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February 3, 2011

Maryland ranked high on spending stimulus money

If you go by the standards promoted by leading smart growth advocates, Maryland ranks high on the list of states that spent the money it has received in federal economic stimulus funds wisely.

A report prepared by Smart Growth America (provided to The Sun but since temporarily taken down from its web site) ranks Maryland 9th in its ranking of states for spending the flexible  funds provided under the American Recovery Investment Act for purposes other than adding new road capacity.

Eight other states earned a perfect ranking by devoting no money at all from the program an adding road capacity. Maryland spent only 1 percent for that purpose. The Smart Growth advocacy group contends that stimulus funds were better spent  on transit projects, bike and walking paths and maintaining existing highway infrastructure.

 

According to the report Maryland allocated 91 percent of its stimulus funds, or $400 million, to improving existing roads -- one of the highest percentages in the country. It spent only 4 percent of its flexible funds on transit but still ranked 16th among the states, said report author Roger Millar of Smart Growth America.

The report did not take into account the dedicated highway and transit money provided to the states under the stimulus  bill because the states had less discretion in how they spent that money.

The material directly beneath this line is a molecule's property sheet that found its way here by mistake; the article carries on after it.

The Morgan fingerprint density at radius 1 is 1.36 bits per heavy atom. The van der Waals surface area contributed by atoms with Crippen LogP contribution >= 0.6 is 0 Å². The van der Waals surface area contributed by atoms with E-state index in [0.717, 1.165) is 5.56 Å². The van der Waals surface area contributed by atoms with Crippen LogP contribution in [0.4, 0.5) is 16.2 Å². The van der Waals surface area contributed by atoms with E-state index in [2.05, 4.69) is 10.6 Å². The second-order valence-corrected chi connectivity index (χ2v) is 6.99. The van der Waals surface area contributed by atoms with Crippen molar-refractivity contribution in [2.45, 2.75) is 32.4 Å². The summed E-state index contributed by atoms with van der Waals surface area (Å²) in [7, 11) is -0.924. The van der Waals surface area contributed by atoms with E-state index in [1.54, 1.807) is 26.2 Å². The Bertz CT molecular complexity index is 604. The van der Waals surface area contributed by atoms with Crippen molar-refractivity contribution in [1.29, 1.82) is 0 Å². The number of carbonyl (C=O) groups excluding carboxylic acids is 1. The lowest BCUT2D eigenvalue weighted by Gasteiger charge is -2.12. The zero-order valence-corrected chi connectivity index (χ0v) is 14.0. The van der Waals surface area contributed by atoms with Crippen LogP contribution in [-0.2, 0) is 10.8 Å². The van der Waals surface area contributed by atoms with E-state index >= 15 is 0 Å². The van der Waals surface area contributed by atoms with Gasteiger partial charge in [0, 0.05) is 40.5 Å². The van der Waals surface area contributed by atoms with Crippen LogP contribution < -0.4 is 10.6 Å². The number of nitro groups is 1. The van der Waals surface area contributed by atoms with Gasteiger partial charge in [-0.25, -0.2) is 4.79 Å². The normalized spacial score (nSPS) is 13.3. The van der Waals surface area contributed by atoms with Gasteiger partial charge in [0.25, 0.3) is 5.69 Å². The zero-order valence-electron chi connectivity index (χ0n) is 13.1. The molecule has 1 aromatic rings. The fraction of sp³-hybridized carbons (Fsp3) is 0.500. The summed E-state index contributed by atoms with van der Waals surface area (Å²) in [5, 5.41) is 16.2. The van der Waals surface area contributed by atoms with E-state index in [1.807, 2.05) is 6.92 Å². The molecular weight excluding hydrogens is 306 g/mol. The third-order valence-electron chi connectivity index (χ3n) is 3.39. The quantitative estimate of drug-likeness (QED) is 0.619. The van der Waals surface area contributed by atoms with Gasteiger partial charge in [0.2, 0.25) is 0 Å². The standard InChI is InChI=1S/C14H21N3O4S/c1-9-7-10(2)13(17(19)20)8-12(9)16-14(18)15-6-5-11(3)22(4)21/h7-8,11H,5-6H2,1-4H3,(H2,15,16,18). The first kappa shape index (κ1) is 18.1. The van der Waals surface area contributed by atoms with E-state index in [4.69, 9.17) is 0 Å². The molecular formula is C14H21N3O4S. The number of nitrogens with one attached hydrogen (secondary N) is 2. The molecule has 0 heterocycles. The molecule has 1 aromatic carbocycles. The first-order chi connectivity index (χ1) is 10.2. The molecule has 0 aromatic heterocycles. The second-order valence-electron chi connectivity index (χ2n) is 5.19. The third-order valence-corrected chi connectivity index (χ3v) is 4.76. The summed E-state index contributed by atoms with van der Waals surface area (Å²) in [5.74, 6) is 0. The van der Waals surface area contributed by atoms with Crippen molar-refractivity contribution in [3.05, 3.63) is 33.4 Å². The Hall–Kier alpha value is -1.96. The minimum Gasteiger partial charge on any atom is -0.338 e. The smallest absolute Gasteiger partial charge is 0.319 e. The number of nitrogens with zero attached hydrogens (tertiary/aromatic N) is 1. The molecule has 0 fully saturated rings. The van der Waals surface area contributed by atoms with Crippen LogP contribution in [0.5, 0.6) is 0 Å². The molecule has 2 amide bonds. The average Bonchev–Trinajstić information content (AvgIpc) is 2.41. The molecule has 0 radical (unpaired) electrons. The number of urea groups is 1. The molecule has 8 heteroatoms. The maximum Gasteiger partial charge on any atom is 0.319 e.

Smart Growth America generally favors concentrating spending on transit, pedestrian and bicycle projects, as well as system preservation of existing road infrastructure, to contain sprawl and promote a cleaner environment.

Its report contends that such "smart  growth" projects also have greater economic benefits than building or widening roads. It said transit projects generate 31 percent more jobs per dollar spent than road construction, while preservation projects yield 16 percent more jobs.

Transit and road repair projects tends to be more labor-intensive, while road construction projects tend to be weighted more heavily toward materials such as steel and asphalt.

The report also contends that spending on existing infrastructure has a greater payoff because it holds off the need for expensive reconstruction and helps keep existing communities from falling into disrepair.

Dru Schmidt-Perkins, executive director of 1,000 Friends of Maryland, said the group is pleased with Maryland's ranking  She said that with further stimulus spending unlikely, it  is especially important that the state maintain its priorities with what are likely to be scarce state and federal funds.

Schmidt-Perkins said that for many years, projects were chosen for political reasons or because they had been on a  local government's list for a long time.

"We can't afford that anymore," she said.

 

 

 

 

Posted by Michael Dresser at 12:04 AM | | Comments (1)
        

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About Michael Dresser
Michael Dresser has been an editor, reporter and columnist with The Sun longer than Baltimore's had a subway. He's covered retailing, telecommunications, state politics and wine. Since 2004, he's been The Sun's transportation writer. He lives in Ellicott City with his wife and travel companion, Cindy.

His Getting There column appears on Mondays. Mike's blog will be a forum for all who are interested in highways, transit and other transportation issues affecting Baltimore, Maryland and the region.
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